SYDNEY WRITERS FESTIVAL CARRIAGEWORKS EDITION | MEDIA RELEASE 12 February 2016

Carriageworks and Sydney Writers’ Festival are partnering to present a Sydney Writers’ Festival Carriageworks Edition with two talks by internationally renowned authors, Simon Winchester for his only Sydney appearance to discuss his new biography Pacific Ocean and Andrew O’Hagan author of The Illuminations, long-listed for the 2015 Man Booker Prize.

Lisa Havilah, Director of Carriageworks said, “I am delighted to partner with the Sydney Writers’ Festival for this Carriageworks Edition as the Festival is one of the most popular on the Sydney cultural calendar and I am thrilled to welcome two of its most outstanding international writers to Carriageworks in March.”

Sydney Writers’ Festival Artistic Director Jemma Birrell said, “I’m delighted to be co-presenting these extraordinary writers, Simon Winchester & Andrew O’Hagan at Carriageworks, as part of our mini March Festival. It will give our audiences a taste of the wonderful things to come at the May Festival and reflects our ongoing partnership with Carriageworks”.

People will have a chance to join bestselling author Simon Winchester in his only Sydney appearance to speak about his new biography of the Pacific Ocean, a paean to this magnificent sea of beauty, myth, and imagination. From silicon chips and surfboards, coral reefs and atom bombs to brutal dictators, fading empires and the coming collision of the world’s superpowers, Winchester’s storytelling is second to none.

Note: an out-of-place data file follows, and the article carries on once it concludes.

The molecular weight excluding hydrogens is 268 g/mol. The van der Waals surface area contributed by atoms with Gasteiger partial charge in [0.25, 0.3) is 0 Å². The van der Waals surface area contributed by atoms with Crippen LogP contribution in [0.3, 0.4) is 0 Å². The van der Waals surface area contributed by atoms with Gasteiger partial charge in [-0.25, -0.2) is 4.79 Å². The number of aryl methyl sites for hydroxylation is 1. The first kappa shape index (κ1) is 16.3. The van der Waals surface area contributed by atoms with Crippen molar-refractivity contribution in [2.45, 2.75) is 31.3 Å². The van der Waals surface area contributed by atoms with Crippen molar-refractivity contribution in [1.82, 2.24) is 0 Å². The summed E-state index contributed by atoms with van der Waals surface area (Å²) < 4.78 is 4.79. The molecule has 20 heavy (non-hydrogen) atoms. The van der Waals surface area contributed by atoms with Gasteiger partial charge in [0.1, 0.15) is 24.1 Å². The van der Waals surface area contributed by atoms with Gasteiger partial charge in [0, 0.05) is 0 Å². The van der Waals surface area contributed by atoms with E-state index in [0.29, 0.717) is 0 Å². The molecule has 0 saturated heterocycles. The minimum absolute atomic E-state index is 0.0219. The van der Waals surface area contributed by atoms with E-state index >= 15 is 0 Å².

Simon is the author of The Surgeon of Crowthorne, A Crack in the Edge of the World, Krakatoa and The Map that Changed the World.  He was awarded an Order of the British Empire (OBE) for his services to journalism and literature.

In 2007 Andrew O’Hagan gave one of the most memorable talks in the history of Sydney Writers’ Festival. People will have a chance to hear Andrew speaking about his new novel, The Illuminations, long-listed for the 2015 Man Booker Prize. ‘A howl against the war in Afghanistan and the societies that have blindly abetted it, and a multilayered, deeply felt tale of family, loss, memory, art, loyalty, secrecy and forgiveness.’ – The New York Times

Andrew O’Hagan is one of his generation’s most exciting and most serious chroniclers of contemporary Britain. He was voted one of Granta’s Best of Young British Novelists in 2003 and since then has won the Los Angeles Times Book Award and the E. M. Forster Award.